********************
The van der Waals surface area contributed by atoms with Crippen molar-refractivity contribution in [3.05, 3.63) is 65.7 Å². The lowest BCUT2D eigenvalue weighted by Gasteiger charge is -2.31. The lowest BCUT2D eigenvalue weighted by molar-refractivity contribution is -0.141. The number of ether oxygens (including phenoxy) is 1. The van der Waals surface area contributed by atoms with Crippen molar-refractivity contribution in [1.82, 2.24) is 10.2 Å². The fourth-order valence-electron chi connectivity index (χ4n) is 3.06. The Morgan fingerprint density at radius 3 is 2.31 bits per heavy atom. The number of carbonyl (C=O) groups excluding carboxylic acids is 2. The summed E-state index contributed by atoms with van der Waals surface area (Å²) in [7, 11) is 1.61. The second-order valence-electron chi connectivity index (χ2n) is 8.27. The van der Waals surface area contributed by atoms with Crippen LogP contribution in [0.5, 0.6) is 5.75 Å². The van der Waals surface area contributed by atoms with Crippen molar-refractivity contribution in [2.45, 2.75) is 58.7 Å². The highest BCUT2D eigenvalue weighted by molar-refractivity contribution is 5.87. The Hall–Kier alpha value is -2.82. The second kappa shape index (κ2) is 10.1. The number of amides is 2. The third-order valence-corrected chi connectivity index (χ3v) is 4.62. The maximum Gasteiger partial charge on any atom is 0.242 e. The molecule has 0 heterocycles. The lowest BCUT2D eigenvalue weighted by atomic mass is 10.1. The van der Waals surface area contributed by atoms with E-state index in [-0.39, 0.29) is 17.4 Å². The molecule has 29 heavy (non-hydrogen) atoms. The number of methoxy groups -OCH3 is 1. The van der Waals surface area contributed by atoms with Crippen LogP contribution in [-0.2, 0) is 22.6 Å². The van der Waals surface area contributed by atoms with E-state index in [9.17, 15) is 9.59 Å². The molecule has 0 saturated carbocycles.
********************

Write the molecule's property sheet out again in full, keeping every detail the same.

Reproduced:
The van der Waals surface area contributed by atoms with Crippen molar-refractivity contribution in [3.05, 3.63) is 65.7 Å². The lowest BCUT2D eigenvalue weighted by Gasteiger charge is -2.31. The lowest BCUT2D eigenvalue weighted by molar-refractivity contribution is -0.141. The number of ether oxygens (including phenoxy) is 1. The van der Waals surface area contributed by atoms with Crippen molar-refractivity contribution in [1.82, 2.24) is 10.2 Å². The fourth-order valence-electron chi connectivity index (χ4n) is 3.06. The Morgan fingerprint density at radius 3 is 2.31 bits per heavy atom. The number of carbonyl (C=O) groups excluding carboxylic acids is 2. The summed E-state index contributed by atoms with van der Waals surface area (Å²) in [7, 11) is 1.61. The second-order valence-electron chi connectivity index (χ2n) is 8.27. The van der Waals surface area contributed by atoms with Crippen LogP contribution in [0.5, 0.6) is 5.75 Å². The van der Waals surface area contributed by atoms with Crippen molar-refractivity contribution in [2.45, 2.75) is 58.7 Å². The highest BCUT2D eigenvalue weighted by molar-refractivity contribution is 5.87. The Hall–Kier alpha value is -2.82. The second kappa shape index (κ2) is 10.1. The number of amides is 2. The third-order valence-corrected chi connectivity index (χ3v) is 4.62. The maximum Gasteiger partial charge on any atom is 0.242 e. The molecule has 0 heterocycles. The lowest BCUT2D eigenvalue weighted by atomic mass is 10.1. The van der Waals surface area contributed by atoms with E-state index in [-0.39, 0.29) is 17.4 Å². The molecule has 29 heavy (non-hydrogen) atoms. The number of methoxy groups -OCH3 is 1. The van der Waals surface area contributed by atoms with Crippen LogP contribution in [-0.2, 0) is 22.6 Å². The van der Waals surface area contributed by atoms with E-state index in [9.17, 15) is 9.59 Å². The molecule has 0 saturated carbocycles.